CHRIS POLE – Otehake -15 Feb-1 April, 2022
“Landscape might be something of a commonplace term, but it is one with a variety of different meanings. It might be used to describe the material terrain or topography of land, or to conceptualise the broader interactions of environment. As a political space, landscape might refer to human entanglements with the ‘natural’ world and the social implications of dwelling in or being-in-relation-to the land. Landscape is, of course, also an aesthetic category, one tied to a long history of picturing and framing the land.
The works in Otehake gesture toward these complex associations. The paintings in this exhibtion are drawn from Pole’s journey into the Otehake Valley in Aurthur’s Pass National Park during 2019. Back in the studio, he worked from photographs and his own memories of the trip to recall the scenes of bush and river that we see in these works. Alert to the layered processes of representation at play, Pole doesn’t strive to give us any kind of objective picturing of the landscape, but instead, I think, asks us to consider how our experiences of the world are mediated through images and other kinds of framing devices.
One way in which Pole focuses our attention on this is to slice and skew his images, creating a rupture through the centre of the picture plane, and opening up areas of empty space. In doing so, the landscape is more emphatically rendered as image; as the subject of a gaze – framed, composed and re-presented. So too, the fact of these images as paintings is made explicit. Breaking the illusion of the painting through the diagonal split allows it to be seen as an abstract, pigment-covered surface. Like the white licks of paint that mark out the corners of each picture, the brushstrokes that together conjure hilltops, trees, stones, and lichen are revealed all the more clearly as marks on canvas.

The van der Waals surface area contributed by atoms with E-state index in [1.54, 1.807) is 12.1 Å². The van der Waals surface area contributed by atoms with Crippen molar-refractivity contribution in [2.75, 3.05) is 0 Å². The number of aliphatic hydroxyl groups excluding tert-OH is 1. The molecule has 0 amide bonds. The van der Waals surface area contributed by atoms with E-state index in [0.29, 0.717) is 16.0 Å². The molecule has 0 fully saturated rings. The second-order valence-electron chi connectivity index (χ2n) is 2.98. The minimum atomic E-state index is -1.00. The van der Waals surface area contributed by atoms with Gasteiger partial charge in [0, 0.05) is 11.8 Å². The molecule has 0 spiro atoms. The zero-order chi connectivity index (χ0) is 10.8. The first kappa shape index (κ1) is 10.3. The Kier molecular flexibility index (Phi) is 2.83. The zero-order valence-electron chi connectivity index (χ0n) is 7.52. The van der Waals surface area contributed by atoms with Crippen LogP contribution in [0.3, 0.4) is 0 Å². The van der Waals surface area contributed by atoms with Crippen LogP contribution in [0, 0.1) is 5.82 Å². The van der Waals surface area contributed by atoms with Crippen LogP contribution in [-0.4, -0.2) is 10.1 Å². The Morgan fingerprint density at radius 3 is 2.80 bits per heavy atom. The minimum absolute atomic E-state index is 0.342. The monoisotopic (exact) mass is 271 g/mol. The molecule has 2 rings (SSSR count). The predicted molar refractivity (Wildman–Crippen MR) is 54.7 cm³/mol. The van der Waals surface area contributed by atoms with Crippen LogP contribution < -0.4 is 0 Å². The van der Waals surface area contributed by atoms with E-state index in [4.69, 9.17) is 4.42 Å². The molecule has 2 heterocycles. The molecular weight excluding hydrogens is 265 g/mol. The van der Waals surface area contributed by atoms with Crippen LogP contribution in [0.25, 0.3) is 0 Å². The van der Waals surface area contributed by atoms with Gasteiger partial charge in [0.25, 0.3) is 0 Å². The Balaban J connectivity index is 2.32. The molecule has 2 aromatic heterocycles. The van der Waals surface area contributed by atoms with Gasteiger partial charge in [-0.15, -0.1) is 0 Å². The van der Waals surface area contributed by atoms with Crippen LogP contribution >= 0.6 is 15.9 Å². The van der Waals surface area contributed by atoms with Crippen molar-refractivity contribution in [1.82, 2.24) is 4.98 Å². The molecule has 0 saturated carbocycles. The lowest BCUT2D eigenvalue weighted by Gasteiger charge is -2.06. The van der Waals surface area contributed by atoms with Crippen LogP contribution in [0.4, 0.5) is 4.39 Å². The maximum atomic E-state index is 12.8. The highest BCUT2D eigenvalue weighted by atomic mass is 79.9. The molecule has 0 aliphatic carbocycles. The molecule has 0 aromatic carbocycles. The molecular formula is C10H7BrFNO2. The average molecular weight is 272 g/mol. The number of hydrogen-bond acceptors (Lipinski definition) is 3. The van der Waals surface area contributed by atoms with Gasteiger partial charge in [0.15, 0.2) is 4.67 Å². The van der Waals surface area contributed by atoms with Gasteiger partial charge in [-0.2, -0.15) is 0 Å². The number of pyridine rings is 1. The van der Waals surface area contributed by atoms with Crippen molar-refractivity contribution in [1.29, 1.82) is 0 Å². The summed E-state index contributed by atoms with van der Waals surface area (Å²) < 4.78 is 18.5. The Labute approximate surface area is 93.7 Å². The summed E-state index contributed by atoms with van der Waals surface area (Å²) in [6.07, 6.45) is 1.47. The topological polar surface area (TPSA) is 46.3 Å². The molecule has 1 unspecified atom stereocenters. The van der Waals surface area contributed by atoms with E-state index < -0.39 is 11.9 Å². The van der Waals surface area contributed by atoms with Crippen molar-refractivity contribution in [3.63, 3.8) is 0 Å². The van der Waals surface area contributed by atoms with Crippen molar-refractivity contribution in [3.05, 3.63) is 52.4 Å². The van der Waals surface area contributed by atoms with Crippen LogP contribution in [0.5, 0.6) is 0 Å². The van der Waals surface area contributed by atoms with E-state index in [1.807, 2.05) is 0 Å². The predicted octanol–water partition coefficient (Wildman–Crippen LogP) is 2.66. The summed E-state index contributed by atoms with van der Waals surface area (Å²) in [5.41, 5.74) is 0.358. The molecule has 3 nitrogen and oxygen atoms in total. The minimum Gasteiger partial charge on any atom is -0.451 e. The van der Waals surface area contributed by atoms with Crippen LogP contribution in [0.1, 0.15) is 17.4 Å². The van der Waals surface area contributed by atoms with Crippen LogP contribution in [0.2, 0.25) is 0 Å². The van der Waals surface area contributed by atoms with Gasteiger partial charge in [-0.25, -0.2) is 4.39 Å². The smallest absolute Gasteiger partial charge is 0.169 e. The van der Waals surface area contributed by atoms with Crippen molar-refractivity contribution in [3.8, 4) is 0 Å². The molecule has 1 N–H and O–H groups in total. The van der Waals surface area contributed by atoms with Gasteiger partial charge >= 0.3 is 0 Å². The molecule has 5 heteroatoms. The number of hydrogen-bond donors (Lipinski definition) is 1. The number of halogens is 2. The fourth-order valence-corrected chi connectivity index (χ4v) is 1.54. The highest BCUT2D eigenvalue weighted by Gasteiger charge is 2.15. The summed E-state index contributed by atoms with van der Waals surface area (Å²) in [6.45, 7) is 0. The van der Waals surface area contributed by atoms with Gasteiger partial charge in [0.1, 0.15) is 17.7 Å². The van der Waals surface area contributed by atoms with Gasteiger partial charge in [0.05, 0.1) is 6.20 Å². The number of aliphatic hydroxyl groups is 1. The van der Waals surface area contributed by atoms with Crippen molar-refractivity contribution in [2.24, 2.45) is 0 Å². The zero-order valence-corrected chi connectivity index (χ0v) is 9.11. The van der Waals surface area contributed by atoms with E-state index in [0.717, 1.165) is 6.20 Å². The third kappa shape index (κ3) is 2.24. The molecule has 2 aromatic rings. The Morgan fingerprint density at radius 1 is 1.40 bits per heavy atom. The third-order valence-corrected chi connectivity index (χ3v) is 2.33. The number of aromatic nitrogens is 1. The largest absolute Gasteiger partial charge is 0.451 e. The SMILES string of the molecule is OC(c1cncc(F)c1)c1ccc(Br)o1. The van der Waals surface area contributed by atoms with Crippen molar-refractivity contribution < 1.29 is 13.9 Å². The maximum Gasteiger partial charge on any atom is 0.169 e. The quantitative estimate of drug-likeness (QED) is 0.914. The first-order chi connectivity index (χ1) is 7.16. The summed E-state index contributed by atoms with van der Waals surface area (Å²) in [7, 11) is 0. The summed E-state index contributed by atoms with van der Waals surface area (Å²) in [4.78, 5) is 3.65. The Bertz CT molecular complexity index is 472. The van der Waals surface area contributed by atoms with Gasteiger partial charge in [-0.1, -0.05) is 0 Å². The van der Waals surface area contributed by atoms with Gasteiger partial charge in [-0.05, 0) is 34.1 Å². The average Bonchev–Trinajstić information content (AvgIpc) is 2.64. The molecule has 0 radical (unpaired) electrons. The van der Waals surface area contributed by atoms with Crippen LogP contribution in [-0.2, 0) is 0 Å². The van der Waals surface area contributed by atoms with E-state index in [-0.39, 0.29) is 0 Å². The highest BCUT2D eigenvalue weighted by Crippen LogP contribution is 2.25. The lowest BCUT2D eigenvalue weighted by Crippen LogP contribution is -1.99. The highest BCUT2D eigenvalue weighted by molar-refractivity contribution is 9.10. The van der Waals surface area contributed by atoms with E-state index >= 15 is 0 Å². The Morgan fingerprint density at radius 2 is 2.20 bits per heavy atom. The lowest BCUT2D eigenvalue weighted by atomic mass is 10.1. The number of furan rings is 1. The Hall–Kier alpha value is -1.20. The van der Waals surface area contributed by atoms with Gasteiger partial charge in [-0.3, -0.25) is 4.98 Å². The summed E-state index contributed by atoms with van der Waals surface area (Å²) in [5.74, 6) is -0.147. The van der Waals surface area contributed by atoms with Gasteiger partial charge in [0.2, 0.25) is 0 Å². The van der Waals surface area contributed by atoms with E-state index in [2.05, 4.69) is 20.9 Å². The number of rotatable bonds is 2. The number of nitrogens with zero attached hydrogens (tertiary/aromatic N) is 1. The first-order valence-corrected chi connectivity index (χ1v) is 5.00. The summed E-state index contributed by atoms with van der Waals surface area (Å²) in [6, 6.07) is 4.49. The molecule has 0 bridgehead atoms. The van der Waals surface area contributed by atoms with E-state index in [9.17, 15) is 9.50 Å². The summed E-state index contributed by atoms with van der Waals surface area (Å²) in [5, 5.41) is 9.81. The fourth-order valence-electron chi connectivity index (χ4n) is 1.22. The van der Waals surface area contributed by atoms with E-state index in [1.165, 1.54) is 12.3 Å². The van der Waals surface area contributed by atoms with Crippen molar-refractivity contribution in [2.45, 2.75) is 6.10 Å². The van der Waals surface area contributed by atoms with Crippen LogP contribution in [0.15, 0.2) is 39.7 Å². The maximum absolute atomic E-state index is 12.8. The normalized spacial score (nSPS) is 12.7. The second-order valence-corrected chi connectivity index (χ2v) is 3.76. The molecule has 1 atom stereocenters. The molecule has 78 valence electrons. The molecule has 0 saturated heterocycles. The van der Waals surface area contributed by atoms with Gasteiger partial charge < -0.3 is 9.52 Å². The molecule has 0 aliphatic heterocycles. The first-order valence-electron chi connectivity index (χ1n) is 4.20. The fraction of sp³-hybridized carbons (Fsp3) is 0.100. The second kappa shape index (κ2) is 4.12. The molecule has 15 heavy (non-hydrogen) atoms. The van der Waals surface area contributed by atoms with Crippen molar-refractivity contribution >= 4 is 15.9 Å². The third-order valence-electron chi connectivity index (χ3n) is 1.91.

But if Pole’s paintings of Otehake foreground the nature of representation, they do so from a particular point of view. Having been immersed in the landscape he depicts, he brings an embodied perspective to the work. However partial, these paintings operate as a representation of the artist’s movement along his tramping route, mapping a personal journey through time and space; one that relies on a narrative and physical encounter with place. This body of work therefore also suggests an important understanding of landscape as something lived and experienced in a reciprocal dynamic.”
– Barbara Garrie
Christchurch based artist Chris Pole completed a Master of Fine Arts at the University of Canterbury in 2002, and was awarded the Vision Culture Residency at Shalini Ganendra Fine Arts in Kuala Lumpur in 2013. Recent solo exhibitions include ‘Crossover’ at Warwick Henderson Gallery in Auckland and ‘Relative Locations’ at PGgallery192 in 2019.